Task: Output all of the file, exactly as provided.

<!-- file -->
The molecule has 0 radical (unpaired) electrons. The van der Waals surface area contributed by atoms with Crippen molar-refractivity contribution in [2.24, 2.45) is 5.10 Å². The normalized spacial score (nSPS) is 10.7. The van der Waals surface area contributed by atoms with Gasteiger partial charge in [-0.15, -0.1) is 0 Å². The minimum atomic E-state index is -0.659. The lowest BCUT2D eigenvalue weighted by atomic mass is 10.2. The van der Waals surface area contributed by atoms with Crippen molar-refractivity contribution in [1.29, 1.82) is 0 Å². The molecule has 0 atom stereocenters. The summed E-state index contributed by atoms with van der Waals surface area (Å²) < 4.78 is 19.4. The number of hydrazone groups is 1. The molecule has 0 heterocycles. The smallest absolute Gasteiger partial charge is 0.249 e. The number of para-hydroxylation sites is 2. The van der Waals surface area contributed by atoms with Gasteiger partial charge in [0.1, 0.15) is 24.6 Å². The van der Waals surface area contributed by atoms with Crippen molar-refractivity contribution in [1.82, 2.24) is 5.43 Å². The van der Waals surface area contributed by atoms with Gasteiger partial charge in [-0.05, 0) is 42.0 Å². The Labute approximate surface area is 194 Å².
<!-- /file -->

The molecule has 0 radical (unpaired) electrons. The van der Waals surface area contributed by atoms with Crippen molar-refractivity contribution in [2.24, 2.45) is 5.10 Å². The normalized spacial score (nSPS) is 10.7. The van der Waals surface area contributed by atoms with Gasteiger partial charge in [-0.15, -0.1) is 0 Å². The minimum atomic E-state index is -0.659. The lowest BCUT2D eigenvalue weighted by atomic mass is 10.2. The van der Waals surface area contributed by atoms with Crippen molar-refractivity contribution in [1.29, 1.82) is 0 Å². The molecule has 0 atom stereocenters. The summed E-state index contributed by atoms with van der Waals surface area (Å²) < 4.78 is 19.4. The number of hydrazone groups is 1. The molecule has 0 heterocycles. The smallest absolute Gasteiger partial charge is 0.249 e. The number of para-hydroxylation sites is 2. The van der Waals surface area contributed by atoms with Gasteiger partial charge in [0.1, 0.15) is 24.6 Å². The van der Waals surface area contributed by atoms with Crippen molar-refractivity contribution in [1.82, 2.24) is 5.43 Å². The van der Waals surface area contributed by atoms with Gasteiger partial charge in [-0.05, 0) is 42.0 Å². The Labute approximate surface area is 194 Å².